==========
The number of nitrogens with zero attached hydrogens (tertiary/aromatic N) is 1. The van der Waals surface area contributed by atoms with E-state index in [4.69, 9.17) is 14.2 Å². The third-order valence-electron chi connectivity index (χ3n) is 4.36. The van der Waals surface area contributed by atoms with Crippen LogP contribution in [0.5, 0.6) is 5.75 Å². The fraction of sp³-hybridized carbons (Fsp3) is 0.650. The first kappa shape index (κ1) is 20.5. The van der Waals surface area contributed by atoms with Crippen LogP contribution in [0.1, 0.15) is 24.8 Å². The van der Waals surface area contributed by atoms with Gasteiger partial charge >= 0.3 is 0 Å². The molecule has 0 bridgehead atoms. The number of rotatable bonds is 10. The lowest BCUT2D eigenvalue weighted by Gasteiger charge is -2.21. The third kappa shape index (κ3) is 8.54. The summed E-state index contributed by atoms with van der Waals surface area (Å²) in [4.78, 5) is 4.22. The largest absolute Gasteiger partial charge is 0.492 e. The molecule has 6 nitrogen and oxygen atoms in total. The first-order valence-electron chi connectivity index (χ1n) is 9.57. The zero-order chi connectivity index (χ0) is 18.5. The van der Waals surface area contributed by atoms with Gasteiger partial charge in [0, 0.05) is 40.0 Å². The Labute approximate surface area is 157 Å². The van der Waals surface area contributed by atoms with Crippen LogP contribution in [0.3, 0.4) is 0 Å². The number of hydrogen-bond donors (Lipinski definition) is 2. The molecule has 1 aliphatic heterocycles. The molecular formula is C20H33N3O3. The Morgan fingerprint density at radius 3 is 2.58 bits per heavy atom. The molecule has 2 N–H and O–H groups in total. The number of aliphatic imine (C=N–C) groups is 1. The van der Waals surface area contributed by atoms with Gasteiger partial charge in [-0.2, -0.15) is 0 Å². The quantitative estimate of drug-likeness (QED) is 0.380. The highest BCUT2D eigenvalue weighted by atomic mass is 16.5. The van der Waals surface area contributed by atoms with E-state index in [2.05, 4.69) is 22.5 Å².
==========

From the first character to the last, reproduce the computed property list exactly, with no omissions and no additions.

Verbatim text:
The number of nitrogens with zero attached hydrogens (tertiary/aromatic N) is 1. The van der Waals surface area contributed by atoms with E-state index in [4.69, 9.17) is 14.2 Å². The third-order valence-electron chi connectivity index (χ3n) is 4.36. The van der Waals surface area contributed by atoms with Crippen LogP contribution in [0.5, 0.6) is 5.75 Å². The fraction of sp³-hybridized carbons (Fsp3) is 0.650. The first kappa shape index (κ1) is 20.5. The van der Waals surface area contributed by atoms with Crippen LogP contribution in [0.1, 0.15) is 24.8 Å². The van der Waals surface area contributed by atoms with Gasteiger partial charge >= 0.3 is 0 Å². The molecule has 0 bridgehead atoms. The number of rotatable bonds is 10. The lowest BCUT2D eigenvalue weighted by Gasteiger charge is -2.21. The third kappa shape index (κ3) is 8.54. The summed E-state index contributed by atoms with van der Waals surface area (Å²) in [4.78, 5) is 4.22. The largest absolute Gasteiger partial charge is 0.492 e. The molecule has 6 nitrogen and oxygen atoms in total. The first-order valence-electron chi connectivity index (χ1n) is 9.57. The zero-order chi connectivity index (χ0) is 18.5. The van der Waals surface area contributed by atoms with Gasteiger partial charge in [0, 0.05) is 40.0 Å². The Labute approximate surface area is 157 Å². The van der Waals surface area contributed by atoms with Crippen LogP contribution in [0.3, 0.4) is 0 Å². The number of hydrogen-bond donors (Lipinski definition) is 2. The molecule has 1 aliphatic heterocycles. The molecular formula is C20H33N3O3. The Morgan fingerprint density at radius 3 is 2.58 bits per heavy atom. The molecule has 2 N–H and O–H groups in total. The number of aliphatic imine (C=N–C) groups is 1. The van der Waals surface area contributed by atoms with Gasteiger partial charge in [-0.2, -0.15) is 0 Å². The quantitative estimate of drug-likeness (QED) is 0.380. The highest BCUT2D eigenvalue weighted by atomic mass is 16.5. The van der Waals surface area contributed by atoms with E-state index in [2.05, 4.69) is 22.5 Å².